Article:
You should already have downloaded Wechat app. Remember this is basically the Chinese WhatsApp and it pretty much runs the entire country. It's far more than a social media play-thing... you can even use it to pay and bank. As with the Alipay app which we also advise teachers to download in advance.
So why are you coming here?... to teach English in China, right? This is because, largely, the general level of English in mainland China is poor. We definitely recommend you start learning the Chinese language before you arrive, even if it's just basic numbers and greetings. chinesepod.com is very good and offers a free trail. Youtube is stocked full of useful videos to kickstart your learning. Also, join our Facebook page for regular updates and insights about life in China.
It's useful to try to reach out to the expat community before you arrive. For example, Hangzhou Expat on Facebook is very useful. Your social life is important, you can never have enough friends! If you require housing in the area we will also share and assist with estate agencies before you get here as well as facilitating contracts with landlords when you arrive. Do as much research as you like regarding the local area and even plan a little weekend trip for when you first get here.
Also refer to our What to Pack and Cultural Differences information. Researching food is a good idea and make sure you inform your Welfare Officer of any allergies you have so we can inform you of which dishes to avoid.
Tell your government tax agency you're leaving
It's advisable that you contact your government tax agency in your local country before you leave. Please check your legal responsibilities with the local authorities. HMRC in the United Kingdom has an online P85 form which can be filled out to register your intent to work abroad. It's sensible to do a little research to see how your student loan, health insurance, and pension may be affected. It's wise to leave a forwarding address to a family member for all important future postal correspondence.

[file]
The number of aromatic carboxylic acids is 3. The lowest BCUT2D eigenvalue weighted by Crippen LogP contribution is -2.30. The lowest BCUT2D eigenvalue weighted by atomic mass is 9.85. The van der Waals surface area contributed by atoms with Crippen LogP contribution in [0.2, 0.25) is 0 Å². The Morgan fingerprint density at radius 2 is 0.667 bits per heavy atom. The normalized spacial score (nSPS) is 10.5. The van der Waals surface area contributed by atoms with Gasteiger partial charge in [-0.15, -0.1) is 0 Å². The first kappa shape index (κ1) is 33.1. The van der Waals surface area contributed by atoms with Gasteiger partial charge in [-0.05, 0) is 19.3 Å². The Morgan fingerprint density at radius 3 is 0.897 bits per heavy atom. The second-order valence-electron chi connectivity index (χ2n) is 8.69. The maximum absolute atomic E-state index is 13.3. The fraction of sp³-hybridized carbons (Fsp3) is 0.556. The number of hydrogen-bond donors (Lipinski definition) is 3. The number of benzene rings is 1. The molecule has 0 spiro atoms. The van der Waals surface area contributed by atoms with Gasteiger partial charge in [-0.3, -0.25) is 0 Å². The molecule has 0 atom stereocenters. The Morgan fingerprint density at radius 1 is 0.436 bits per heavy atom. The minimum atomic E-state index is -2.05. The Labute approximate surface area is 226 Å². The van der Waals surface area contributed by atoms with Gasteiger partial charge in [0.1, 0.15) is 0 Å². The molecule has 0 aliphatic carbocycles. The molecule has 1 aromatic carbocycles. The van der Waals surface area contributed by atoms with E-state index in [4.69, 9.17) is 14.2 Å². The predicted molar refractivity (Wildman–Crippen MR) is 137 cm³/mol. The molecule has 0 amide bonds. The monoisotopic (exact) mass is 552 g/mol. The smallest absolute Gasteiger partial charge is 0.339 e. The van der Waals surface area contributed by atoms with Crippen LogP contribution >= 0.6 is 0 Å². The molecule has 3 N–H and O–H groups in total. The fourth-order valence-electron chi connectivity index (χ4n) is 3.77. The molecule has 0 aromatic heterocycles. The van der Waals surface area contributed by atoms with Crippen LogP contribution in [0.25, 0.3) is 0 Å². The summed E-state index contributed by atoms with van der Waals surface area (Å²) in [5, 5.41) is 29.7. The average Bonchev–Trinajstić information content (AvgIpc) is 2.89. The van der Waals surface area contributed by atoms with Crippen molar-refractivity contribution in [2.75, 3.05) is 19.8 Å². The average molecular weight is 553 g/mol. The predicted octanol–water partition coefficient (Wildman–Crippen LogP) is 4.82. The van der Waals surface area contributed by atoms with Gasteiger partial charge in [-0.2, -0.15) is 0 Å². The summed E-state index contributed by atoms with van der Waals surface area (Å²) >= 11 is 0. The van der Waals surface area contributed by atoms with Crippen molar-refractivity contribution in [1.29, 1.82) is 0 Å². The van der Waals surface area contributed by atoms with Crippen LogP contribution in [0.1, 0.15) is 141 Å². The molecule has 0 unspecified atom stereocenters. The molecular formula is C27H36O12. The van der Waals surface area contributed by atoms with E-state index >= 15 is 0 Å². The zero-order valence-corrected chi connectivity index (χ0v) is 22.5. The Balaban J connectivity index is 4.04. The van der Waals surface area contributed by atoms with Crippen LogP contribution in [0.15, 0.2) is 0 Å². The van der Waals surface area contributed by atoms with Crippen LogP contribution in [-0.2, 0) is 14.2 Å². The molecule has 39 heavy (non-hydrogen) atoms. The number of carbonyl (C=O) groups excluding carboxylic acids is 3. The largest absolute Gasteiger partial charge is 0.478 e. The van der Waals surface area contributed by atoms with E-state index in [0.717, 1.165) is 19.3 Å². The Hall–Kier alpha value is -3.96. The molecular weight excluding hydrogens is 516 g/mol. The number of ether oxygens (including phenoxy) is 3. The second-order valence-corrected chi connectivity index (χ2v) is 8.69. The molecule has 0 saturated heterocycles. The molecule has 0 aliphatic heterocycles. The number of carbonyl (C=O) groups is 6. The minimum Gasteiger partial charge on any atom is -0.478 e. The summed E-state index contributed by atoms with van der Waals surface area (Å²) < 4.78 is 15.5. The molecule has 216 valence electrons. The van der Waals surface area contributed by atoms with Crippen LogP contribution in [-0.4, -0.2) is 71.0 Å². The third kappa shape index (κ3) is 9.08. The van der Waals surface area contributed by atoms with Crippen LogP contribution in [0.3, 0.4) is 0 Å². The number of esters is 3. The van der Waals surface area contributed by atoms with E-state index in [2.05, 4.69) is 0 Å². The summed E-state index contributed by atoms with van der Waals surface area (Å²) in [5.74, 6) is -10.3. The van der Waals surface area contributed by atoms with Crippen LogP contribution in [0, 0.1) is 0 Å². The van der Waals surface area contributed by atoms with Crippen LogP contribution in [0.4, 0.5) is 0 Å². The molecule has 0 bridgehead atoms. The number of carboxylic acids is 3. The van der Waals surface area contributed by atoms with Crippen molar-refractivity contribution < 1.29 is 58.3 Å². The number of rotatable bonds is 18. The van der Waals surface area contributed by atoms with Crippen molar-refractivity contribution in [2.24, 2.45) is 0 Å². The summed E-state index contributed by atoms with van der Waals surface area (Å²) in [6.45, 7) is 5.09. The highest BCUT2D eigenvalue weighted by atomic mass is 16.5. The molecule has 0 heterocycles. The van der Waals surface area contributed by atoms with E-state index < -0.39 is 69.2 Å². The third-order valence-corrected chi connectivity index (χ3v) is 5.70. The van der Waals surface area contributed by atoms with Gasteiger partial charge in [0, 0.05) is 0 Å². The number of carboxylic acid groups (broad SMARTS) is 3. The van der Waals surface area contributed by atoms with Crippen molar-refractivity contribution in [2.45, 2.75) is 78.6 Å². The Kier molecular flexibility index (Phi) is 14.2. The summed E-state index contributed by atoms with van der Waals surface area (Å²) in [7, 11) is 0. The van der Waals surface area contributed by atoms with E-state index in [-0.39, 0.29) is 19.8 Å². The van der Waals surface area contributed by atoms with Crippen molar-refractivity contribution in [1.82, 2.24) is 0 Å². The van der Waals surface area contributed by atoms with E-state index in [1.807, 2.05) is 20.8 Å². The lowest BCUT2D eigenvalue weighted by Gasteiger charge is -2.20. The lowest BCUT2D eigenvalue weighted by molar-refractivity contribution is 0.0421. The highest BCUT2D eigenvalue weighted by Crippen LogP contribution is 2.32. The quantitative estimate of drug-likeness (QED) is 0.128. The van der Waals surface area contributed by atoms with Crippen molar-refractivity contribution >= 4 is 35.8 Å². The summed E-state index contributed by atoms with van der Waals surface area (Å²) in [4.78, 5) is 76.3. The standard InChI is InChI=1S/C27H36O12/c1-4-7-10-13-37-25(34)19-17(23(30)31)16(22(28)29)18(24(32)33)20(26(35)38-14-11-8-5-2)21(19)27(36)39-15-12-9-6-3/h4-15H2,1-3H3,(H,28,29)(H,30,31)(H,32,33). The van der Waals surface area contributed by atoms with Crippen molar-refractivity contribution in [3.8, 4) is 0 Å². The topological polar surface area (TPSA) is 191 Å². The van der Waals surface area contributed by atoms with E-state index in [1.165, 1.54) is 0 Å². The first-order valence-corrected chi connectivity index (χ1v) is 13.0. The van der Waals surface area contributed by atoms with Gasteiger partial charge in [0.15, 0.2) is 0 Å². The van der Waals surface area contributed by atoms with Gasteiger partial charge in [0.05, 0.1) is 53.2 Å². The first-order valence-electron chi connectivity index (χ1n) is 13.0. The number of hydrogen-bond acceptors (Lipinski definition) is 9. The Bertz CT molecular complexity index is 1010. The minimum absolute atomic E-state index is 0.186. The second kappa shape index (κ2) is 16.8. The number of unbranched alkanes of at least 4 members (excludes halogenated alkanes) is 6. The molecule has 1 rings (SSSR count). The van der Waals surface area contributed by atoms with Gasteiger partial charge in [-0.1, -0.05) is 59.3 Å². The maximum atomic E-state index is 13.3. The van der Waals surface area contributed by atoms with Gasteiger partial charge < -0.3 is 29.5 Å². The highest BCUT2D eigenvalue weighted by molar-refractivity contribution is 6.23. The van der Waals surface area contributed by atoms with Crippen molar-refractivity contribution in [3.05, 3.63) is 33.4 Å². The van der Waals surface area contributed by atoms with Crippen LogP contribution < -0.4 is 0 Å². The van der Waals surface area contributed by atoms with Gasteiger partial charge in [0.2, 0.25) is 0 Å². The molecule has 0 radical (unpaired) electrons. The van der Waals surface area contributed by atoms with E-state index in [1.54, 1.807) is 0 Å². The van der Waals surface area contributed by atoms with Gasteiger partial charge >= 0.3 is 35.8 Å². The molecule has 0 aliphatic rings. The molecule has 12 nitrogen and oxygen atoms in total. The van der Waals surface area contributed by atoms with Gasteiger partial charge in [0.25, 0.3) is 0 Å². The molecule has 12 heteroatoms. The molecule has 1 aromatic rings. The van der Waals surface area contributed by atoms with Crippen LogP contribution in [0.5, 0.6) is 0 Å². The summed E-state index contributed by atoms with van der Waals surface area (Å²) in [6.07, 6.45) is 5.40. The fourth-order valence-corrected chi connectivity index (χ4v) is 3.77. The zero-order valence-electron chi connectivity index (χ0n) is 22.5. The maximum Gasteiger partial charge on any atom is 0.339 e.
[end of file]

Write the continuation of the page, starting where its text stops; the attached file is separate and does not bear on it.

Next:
Medical care in China is excellent. Remember you receive full medical care with us but some teachers often visit their doctor and dentist before they leave. You won't receive funded dental care in your contract so a quick check-up before you leave is advisable. Also ask your doctor for long-term prescriptions if you are taking regular medication. Officially prescription drugs brought into China must be accompanied by a letter from your doctor. Your local doctor or physician will have no problem supplying this.
You'll need a VPN when you get here
Finally, it's imperative you install a VPN before you enter China. This is a Virtual Private Network which will allow you to access censored websites like Facebook and Google whilst living in China. There are various VPNs available on the market at differing costs. The two most popular are Astrill and Express VPN. However these are the most expensive and there are cheaper and even FREE VPN options available. We update our Facebook page regularly with suggestions and reviews.
Ok...... nearly ready!! Next refer to our guide of What to Pack.